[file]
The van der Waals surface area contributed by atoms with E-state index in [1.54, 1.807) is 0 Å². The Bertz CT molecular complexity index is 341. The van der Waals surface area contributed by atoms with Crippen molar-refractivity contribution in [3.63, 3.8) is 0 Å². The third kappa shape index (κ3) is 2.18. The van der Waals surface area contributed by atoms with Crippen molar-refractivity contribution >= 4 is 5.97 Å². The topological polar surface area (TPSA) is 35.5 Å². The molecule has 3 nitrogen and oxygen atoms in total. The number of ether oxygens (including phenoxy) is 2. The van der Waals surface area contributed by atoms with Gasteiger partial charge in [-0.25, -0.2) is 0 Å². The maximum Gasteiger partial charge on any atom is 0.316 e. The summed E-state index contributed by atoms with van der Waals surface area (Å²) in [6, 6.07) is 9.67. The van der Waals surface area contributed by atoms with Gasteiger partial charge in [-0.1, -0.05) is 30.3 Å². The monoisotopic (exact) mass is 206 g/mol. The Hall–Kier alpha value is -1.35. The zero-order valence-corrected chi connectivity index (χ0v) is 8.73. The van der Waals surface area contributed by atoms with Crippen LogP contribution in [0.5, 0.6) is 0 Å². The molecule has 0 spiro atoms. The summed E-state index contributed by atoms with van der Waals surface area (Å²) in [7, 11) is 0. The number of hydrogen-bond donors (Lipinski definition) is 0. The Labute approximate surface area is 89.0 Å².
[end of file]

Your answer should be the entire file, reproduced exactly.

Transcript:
The van der Waals surface area contributed by atoms with E-state index in [1.54, 1.807) is 0 Å². The Bertz CT molecular complexity index is 341. The van der Waals surface area contributed by atoms with Crippen molar-refractivity contribution in [3.63, 3.8) is 0 Å². The third kappa shape index (κ3) is 2.18. The van der Waals surface area contributed by atoms with Crippen molar-refractivity contribution >= 4 is 5.97 Å². The topological polar surface area (TPSA) is 35.5 Å². The molecule has 3 nitrogen and oxygen atoms in total. The number of ether oxygens (including phenoxy) is 2. The van der Waals surface area contributed by atoms with Gasteiger partial charge in [-0.25, -0.2) is 0 Å². The maximum Gasteiger partial charge on any atom is 0.316 e. The summed E-state index contributed by atoms with van der Waals surface area (Å²) in [6, 6.07) is 9.67. The van der Waals surface area contributed by atoms with Gasteiger partial charge in [-0.1, -0.05) is 30.3 Å². The monoisotopic (exact) mass is 206 g/mol. The Hall–Kier alpha value is -1.35. The zero-order valence-corrected chi connectivity index (χ0v) is 8.73. The van der Waals surface area contributed by atoms with Crippen LogP contribution in [0.5, 0.6) is 0 Å². The molecule has 0 spiro atoms. The summed E-state index contributed by atoms with van der Waals surface area (Å²) in [7, 11) is 0. The number of hydrogen-bond donors (Lipinski definition) is 0. The Labute approximate surface area is 89.0 Å².